3. Reduce Email Volume More Effectively
We all know the amount of junk mail out there, and using hosted remailer services like Postini, AppRiver and McAfee/MxLogic or Spam filtering programs will clear out most offending spam emails before they hit your inbox. For those emails that clear the gauntlet but are still junk mail, you should right click on them and tag them as junk mail so they will be routed that way in the future. The other component of reducing volume is considering who to respond to and how. When an email is sent to a group of users but the response only has to go to one person, train your staff to respond only to that recipient instead of “Reply to All.” It’s also unnecessary to reply to everyone with acknowledgements like “me too” or “I agree,” unless there is a specific query (i.e., voting or survey).
4. Touch It Once
Another key is to set aside periods throughout the day where you can effectively focus on email and clear communications. This takes a lot of discipline and staff must be trained to quickly decide whether to handle it, assign it, delete it or plan for it. If the email can be responded to quickly and completely, you should just handle it instead of hoping to spend more time on it later and then forgetting about it. If this requires that the information be saved in an engagement binder or archived in some way, it should be done immediately. If the email and/or attachment can be delegated to someone else, you should assign it with input into how the requirements of the email can be addressed. Some emails are only informational in nature, and if no action is required such messages should just be deleted. Finally, for those emails that require additional thought and planning, you should determine whether a task should be created or time scheduled on the calendar. By dragging the email either to the calendar or task pane, a specific item will be setup and reminders included so that the item gets the proper attention of the recipient.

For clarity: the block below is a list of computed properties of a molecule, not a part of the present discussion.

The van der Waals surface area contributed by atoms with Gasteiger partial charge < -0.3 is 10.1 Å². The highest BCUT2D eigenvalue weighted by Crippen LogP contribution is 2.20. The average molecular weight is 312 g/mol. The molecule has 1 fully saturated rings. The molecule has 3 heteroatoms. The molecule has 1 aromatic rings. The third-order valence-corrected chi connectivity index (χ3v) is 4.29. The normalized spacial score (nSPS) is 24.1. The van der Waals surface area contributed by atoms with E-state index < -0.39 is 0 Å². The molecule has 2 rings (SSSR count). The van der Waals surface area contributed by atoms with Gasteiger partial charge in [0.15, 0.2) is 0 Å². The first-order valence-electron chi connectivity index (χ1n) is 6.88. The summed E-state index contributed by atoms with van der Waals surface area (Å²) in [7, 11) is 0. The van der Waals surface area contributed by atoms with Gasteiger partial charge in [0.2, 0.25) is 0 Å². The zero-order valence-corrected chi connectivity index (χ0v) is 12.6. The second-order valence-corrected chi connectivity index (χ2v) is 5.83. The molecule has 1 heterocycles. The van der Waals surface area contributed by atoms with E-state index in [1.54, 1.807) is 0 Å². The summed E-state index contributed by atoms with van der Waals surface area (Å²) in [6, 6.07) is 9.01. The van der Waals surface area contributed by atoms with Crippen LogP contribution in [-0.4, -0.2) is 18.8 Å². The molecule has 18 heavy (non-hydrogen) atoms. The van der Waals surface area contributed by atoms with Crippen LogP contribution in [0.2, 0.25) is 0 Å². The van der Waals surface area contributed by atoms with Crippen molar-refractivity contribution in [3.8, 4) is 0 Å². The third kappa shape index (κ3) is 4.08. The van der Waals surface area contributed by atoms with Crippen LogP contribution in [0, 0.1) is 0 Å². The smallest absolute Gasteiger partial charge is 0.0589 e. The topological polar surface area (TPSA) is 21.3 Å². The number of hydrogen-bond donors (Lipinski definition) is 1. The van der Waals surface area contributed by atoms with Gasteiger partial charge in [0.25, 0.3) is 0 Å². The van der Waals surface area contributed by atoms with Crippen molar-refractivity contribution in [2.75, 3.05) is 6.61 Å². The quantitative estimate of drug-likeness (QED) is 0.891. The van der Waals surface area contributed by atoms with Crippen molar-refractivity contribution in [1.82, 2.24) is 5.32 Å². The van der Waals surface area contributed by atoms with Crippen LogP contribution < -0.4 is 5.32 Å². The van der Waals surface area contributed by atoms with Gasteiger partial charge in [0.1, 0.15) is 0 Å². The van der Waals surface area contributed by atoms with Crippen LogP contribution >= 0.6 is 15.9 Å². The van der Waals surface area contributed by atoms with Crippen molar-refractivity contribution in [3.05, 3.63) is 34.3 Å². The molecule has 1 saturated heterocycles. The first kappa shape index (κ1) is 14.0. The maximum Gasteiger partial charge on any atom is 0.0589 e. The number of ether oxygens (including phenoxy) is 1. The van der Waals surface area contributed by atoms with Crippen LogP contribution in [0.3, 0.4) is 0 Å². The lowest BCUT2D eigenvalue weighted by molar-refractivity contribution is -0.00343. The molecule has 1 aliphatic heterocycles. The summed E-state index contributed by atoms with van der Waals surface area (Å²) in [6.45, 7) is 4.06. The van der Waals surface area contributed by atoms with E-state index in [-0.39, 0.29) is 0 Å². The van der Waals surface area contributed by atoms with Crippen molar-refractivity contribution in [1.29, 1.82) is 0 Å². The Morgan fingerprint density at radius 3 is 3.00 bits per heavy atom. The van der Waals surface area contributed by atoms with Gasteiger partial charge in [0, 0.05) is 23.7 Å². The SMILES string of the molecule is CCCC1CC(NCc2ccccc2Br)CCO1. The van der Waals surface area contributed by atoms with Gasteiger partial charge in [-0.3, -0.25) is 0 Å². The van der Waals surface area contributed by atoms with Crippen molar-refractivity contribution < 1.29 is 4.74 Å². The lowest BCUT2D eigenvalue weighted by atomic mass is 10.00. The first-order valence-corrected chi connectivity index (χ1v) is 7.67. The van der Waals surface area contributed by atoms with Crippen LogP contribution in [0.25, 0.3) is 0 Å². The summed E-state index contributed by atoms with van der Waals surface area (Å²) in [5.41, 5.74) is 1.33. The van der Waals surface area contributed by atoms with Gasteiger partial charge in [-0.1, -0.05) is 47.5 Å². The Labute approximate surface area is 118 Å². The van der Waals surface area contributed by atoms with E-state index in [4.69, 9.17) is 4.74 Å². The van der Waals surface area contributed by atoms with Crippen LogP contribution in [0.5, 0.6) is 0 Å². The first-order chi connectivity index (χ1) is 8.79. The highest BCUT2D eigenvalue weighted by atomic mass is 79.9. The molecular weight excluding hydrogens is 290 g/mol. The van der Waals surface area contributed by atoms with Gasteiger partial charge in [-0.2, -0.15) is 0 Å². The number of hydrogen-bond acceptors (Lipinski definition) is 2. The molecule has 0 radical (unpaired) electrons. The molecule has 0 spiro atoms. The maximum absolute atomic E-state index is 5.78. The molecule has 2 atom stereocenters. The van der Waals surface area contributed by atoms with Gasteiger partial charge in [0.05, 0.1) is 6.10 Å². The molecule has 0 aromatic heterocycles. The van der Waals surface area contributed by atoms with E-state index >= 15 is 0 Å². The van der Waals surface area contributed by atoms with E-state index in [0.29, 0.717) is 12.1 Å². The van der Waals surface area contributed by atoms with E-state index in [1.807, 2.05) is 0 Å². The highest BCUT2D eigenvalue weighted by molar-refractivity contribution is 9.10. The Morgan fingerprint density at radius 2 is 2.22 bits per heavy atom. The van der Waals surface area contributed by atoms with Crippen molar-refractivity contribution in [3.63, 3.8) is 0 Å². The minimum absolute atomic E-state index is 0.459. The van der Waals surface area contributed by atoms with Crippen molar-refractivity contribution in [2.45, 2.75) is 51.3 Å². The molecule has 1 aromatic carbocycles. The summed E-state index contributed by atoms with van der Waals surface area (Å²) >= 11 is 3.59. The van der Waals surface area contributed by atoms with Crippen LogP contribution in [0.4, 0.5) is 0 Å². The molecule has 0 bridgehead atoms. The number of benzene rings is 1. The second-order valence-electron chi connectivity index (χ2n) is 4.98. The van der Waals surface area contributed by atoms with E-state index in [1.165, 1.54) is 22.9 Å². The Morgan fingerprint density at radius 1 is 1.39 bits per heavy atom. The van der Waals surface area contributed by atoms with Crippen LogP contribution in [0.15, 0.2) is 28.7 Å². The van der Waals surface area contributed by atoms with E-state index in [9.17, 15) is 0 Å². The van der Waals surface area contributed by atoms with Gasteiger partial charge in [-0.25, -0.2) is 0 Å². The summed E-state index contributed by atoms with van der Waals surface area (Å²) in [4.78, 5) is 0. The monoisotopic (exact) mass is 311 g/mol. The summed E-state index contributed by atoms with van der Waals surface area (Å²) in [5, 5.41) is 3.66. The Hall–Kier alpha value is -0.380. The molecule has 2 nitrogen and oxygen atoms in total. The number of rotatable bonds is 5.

5. Consolidate Communications
Most of us carry a smartphone that can access email as well as our workstation. And over the next year, we anticipate most partners and managers will also carry a tablet device that can access Outlook. To optimize access to communications, firms should look at consolidating all communications into Outlook, including fax and voicemail, which is referred to as unified messaging. Digital fax solutions deliver inbound faxes as an attachment to email, which can be sent directly to each person with dedicated fax numbers or to a single administrative person who would update the subject line and forward the fax to the appropriate recipient. Today’s phone systems can also create an audio file of a voicemail that is emailed to the recipient (which is also referred to as computer telephony integration). By having ALL communications in Outlook, you will only have to go to one place to manage them, and it can be accessed with the widest variety of tools.
For the foreseeable future, Outlook will be the communications tool of choice for accounting firms so it is imperative that we do all we can to optimize its capabilities. With proper planning up front and ongoing training and reminders to firm personnel on features, Outlook can have a significant impact on firm productivity.
See inside September 2011